United States District Court, S.D. New York
OPINION AND ORDER
M. FURMAN, UNITED STATES DISTRICT JUDGE
diversity action, Plaintiff Empire Merchants, LLC
(“Empire”), a liquor distributor, seeks a
declaration that two of its former officers, Charles Merinoff
and Gregory Baird, are not entitled to indemnification or
advancement for their fees and costs in defending a lawsuit
that Empire filed against them in the Eastern District of New
York. (See Docket No. 8 (“Am. Compl.”)
at ¶¶ 37-48). Empire also brings a contract claim
against Merinoff and Baird, alleging that they breached a
forum selection clause in the parties' contract by filing
suit in Delaware rather than here. (See Id.
¶¶ 49-54). Now pending are cross-motions for
partial judgment on the pleadings, pursuant to Rule 12(c) of
the Federal Rules of Civil Procedure, regarding two
questions: whether Merinoff and Baird are entitled to
advancement of their fees and costs and whether Empire is
entitled to damages for breach of the parties' contract.
For the reasons that follow, Empire's motion is GRANTED,
and Defendants' motion is DENIED.
a Delaware limited liability company, distributes wine and
spirits in New York and is the exclusive distributor of
several well-known alcohol brands, including Johnnie Walker
and Smirnoff. (Am. Compl. ¶¶ 12-13). Defendant
Merinoff served on Empire's Board of Managers from its
formation in 2006 until November 9, 2015. (Id.
¶ 6). Defendant Baird was also a member of Empire's
Board of Managers, from January 1, 2012, to October 22, 2015.
(Docket No. 39 (“Mastro Decl.”), Ex. F
(“E.D.N.Y. Amended Complaint”), at ¶ 34).
matters, however, Baird and Merinoff had several roles in the
alcohol industry beyond their roles at Empire. Merinoff was
the Chief Executive Officer and Chairman of the Board of
Sunbelt Holding, Inc. and Sunbelt Beverage Company
(“Sunbelt”), which until 2016 owned Reliable
Churchill LLP (“Reliable Churchill”), a liquor
wholesaler in Maryland. (Am. Compl. ¶¶ 6, 14). In
2016, Merinoff also became the Co-Chairman of Breakthru
Beverage Group, which is now the ultimate parent entity of
Reliable Churchill. (Id. ¶ 6). For his part,
Baird was the Executive Vice President of Sales for Sunbelt,
through which he oversaw sales for Reliable Churchill until
he became Chief Operating Officer of Sunbelt in 2010.
(Id. ¶ 7). In 2016, Baird became President and
CEO of Breakthru Beverage Group. (Id. ¶ 7).
relationship between Empire and its Board members was and is
defined by the company's Limited Liability Company
Agreement (the “LLC Agreement”). Two provisions
of that Agreement are relevant here. First, Section 5.5,
titled “Liability of the Managers and Officers;
Indemnification” provides as follows:
The Company . . . shall, to the fullest extent permitted by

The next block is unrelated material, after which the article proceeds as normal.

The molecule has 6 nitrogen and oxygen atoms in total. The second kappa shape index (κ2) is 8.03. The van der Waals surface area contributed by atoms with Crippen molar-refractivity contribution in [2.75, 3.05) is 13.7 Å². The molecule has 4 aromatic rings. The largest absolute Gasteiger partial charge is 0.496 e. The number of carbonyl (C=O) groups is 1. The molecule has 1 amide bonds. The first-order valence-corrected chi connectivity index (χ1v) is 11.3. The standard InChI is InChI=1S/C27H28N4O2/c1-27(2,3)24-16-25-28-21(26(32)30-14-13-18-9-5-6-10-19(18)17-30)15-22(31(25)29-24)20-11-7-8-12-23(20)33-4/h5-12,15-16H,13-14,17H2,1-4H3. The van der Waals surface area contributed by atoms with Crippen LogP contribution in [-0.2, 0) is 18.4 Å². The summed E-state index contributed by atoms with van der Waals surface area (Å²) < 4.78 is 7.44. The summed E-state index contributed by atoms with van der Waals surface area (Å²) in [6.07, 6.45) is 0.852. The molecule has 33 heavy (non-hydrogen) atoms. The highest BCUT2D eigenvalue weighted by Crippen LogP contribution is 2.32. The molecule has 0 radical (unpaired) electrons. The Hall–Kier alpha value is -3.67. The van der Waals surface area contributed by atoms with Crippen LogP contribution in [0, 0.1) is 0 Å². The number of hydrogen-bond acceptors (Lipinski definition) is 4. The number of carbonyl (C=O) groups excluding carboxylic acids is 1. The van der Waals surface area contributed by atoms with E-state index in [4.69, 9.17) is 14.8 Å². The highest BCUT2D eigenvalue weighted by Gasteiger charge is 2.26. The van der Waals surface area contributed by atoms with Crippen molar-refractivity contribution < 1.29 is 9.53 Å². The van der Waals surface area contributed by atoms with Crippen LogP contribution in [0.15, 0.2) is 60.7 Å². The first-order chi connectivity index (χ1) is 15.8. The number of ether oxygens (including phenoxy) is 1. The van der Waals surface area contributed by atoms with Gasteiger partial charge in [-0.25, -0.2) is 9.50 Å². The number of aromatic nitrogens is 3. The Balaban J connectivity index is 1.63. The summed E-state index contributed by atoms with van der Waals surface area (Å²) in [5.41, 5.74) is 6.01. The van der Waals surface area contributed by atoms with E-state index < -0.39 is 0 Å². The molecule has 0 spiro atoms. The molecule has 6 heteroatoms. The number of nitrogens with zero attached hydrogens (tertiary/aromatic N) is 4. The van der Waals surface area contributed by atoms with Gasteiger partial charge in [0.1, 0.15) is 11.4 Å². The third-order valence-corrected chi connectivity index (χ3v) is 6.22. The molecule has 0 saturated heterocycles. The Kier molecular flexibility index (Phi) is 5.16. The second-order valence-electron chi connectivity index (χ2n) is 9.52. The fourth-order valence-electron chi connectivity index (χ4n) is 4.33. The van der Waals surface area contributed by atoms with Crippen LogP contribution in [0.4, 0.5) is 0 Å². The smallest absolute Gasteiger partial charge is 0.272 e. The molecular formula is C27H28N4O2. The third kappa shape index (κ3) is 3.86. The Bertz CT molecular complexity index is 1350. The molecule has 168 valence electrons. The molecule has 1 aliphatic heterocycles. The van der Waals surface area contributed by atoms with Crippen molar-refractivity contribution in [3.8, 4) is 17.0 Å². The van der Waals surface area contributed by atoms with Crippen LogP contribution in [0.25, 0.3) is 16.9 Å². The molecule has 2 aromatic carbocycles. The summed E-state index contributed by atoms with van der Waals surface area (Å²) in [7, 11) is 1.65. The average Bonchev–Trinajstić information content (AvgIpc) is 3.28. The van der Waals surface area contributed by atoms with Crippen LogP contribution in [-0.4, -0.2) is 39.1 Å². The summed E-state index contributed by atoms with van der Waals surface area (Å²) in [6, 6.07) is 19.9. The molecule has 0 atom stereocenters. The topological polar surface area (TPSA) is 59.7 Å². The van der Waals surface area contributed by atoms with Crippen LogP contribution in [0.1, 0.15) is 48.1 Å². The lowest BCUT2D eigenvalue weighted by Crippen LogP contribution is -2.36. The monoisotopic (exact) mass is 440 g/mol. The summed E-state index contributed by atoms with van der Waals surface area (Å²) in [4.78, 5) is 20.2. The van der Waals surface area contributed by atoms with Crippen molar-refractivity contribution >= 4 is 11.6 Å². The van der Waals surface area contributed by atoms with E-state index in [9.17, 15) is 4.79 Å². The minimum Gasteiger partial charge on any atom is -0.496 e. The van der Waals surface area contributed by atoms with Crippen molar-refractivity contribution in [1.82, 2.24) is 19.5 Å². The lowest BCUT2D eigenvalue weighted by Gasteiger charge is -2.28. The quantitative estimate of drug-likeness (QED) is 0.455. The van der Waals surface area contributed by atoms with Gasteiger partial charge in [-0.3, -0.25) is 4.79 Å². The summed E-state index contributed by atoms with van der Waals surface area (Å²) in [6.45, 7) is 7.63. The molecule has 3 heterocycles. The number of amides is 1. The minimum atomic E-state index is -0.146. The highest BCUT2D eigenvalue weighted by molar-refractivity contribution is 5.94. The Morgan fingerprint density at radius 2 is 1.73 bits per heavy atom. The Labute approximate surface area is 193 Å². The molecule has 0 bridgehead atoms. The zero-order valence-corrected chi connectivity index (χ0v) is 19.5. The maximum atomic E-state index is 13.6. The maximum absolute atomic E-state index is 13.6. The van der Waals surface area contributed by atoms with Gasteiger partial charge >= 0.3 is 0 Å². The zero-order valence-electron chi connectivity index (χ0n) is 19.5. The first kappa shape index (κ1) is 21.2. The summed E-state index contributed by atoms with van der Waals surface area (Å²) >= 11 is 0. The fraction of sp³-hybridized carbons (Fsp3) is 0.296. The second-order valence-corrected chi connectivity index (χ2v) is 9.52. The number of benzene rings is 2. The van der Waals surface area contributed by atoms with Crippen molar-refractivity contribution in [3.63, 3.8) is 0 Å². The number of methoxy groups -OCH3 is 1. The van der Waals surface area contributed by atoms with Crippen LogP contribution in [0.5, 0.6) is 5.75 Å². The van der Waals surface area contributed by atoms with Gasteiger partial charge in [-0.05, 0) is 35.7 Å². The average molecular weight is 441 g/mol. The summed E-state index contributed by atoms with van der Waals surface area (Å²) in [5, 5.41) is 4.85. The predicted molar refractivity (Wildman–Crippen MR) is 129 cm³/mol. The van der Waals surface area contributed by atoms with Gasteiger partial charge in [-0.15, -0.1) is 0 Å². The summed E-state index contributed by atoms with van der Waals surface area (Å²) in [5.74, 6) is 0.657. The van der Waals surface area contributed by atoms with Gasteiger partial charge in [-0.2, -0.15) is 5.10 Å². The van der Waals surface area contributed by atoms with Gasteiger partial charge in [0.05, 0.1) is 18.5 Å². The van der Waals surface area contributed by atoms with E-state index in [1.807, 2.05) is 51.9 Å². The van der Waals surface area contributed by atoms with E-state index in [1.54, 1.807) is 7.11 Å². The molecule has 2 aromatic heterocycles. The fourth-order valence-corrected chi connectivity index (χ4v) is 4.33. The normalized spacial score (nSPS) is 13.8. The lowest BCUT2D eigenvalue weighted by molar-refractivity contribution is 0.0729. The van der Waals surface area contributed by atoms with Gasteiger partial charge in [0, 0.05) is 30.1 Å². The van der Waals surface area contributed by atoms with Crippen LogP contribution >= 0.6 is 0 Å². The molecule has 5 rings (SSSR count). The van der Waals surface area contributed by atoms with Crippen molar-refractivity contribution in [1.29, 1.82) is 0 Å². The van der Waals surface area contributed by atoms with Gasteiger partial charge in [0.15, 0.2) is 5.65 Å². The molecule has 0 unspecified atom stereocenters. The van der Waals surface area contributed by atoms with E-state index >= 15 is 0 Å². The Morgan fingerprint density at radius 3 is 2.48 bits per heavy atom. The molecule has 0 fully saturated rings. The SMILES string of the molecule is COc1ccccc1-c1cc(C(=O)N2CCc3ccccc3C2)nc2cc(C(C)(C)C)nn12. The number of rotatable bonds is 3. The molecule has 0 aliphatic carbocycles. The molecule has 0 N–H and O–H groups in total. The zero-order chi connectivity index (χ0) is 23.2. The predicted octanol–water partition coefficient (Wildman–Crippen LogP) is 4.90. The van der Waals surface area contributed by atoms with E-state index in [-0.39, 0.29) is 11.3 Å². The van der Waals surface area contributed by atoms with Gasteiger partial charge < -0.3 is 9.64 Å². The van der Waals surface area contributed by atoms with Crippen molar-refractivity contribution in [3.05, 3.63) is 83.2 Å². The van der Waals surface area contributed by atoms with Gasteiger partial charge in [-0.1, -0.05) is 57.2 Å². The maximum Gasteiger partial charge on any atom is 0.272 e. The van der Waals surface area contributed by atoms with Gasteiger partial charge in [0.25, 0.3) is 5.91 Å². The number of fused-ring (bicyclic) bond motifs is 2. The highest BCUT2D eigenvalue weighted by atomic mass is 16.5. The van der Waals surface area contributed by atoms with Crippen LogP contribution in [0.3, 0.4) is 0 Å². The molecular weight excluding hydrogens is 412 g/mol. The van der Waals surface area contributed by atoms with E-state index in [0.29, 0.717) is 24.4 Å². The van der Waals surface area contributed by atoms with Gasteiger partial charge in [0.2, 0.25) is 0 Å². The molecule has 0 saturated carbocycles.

applicable law, indemnify, defend and hold harmless each
Manager and each officer of the Company from and against any
and all claims, suits, losses, judgments, damages,
settlements, liabilities, fines, costs and expenses
(including, but not limited to, reasonable attorneys'
fees, litigation expenses and court costs)
(“Losses”) that may be made or imposed upon such
Person by reason of the fact that such Person is or was a
Manager or officer of the Company; provided, however, that no
indemnification shall be provided hereunder to any such
Person for any Losses arising out of such Person's breach
of his or her duty of loyalty (as such concept is interpreted
under the [Delaware General Corporation Law]), act of fraud,
bad faith or willful misconduct, or any action or transaction
from which such Person derived an improper personal benefit.
. . . The Company shall pay the expenses as incurred by the
Persons entitled to indemnification under this Section 5.5(b)
in defending a civil or criminal action, suit or proceeding,
upon receipt of a written undertaking by such Person to repay
such payment if it shall be determined that such Person is
not entitled to indemnification therefor as provided herein.
(Mastro Decl., Ex. A (“LLC Agreement”), at §
5.5(b)). Second, Section 12.6 provides that “any suit,
action or other legal proceeding arising out of” the
LLC Agreement “shall be brought” in this Court or
a New York State court in Manhattan, except that any legal
proceeding that, under Delaware law, “is required to be
brought in the Delaware Court of Chancery may only be brought
in the Delaware Court of Chancery.” (Id.
September 20, 2016, Empire filed a lawsuit in the Eastern
District of New York (the “E.D.N.Y. Action”)
against Reliable Churchill, Merinoff, Baird, and others. (Am.
Compl. ¶¶ 2, 20; Docket No. 45, Ex. 6
(“Original E.D.N.Y. Complaint”)). Empire alleged
that Merinoff, Baird, and the other defendants participated
in a long-term scheme to illegally smuggle wine and spirits
from Maryland to New York in order to avoid paying New
York's higher liquor excise tax and to undercut
Empire's exclusive distribution of certain brands of
liquor. (Original E.D.N.Y. Complaint ¶ 1). In the